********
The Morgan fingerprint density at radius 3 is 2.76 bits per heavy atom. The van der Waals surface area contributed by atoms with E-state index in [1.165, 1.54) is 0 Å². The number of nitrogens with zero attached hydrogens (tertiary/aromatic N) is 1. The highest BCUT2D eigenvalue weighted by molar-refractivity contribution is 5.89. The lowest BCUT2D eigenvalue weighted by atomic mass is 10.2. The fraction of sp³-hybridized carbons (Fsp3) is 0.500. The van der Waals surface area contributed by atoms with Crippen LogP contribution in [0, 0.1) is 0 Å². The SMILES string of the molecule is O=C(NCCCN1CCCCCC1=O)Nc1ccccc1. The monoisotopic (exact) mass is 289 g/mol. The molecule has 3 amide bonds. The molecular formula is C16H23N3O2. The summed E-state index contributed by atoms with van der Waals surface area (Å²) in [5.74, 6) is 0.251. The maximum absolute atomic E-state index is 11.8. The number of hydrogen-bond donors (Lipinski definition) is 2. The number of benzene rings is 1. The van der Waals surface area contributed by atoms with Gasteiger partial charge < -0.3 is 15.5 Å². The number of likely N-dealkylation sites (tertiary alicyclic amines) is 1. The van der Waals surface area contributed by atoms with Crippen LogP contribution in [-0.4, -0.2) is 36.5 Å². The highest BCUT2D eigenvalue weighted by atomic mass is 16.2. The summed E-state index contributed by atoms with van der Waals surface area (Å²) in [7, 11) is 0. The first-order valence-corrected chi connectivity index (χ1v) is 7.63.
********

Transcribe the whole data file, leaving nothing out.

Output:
The Morgan fingerprint density at radius 3 is 2.76 bits per heavy atom. The van der Waals surface area contributed by atoms with E-state index in [1.165, 1.54) is 0 Å². The number of nitrogens with zero attached hydrogens (tertiary/aromatic N) is 1. The highest BCUT2D eigenvalue weighted by molar-refractivity contribution is 5.89. The lowest BCUT2D eigenvalue weighted by atomic mass is 10.2. The fraction of sp³-hybridized carbons (Fsp3) is 0.500. The van der Waals surface area contributed by atoms with Crippen LogP contribution in [0, 0.1) is 0 Å². The SMILES string of the molecule is O=C(NCCCN1CCCCCC1=O)Nc1ccccc1. The monoisotopic (exact) mass is 289 g/mol. The molecule has 3 amide bonds. The molecular formula is C16H23N3O2. The summed E-state index contributed by atoms with van der Waals surface area (Å²) in [5.74, 6) is 0.251. The maximum absolute atomic E-state index is 11.8. The number of hydrogen-bond donors (Lipinski definition) is 2. The number of benzene rings is 1. The van der Waals surface area contributed by atoms with Gasteiger partial charge < -0.3 is 15.5 Å². The number of likely N-dealkylation sites (tertiary alicyclic amines) is 1. The van der Waals surface area contributed by atoms with Crippen LogP contribution in [-0.4, -0.2) is 36.5 Å². The highest BCUT2D eigenvalue weighted by atomic mass is 16.2. The summed E-state index contributed by atoms with van der Waals surface area (Å²) in [7, 11) is 0. The first-order valence-corrected chi connectivity index (χ1v) is 7.63.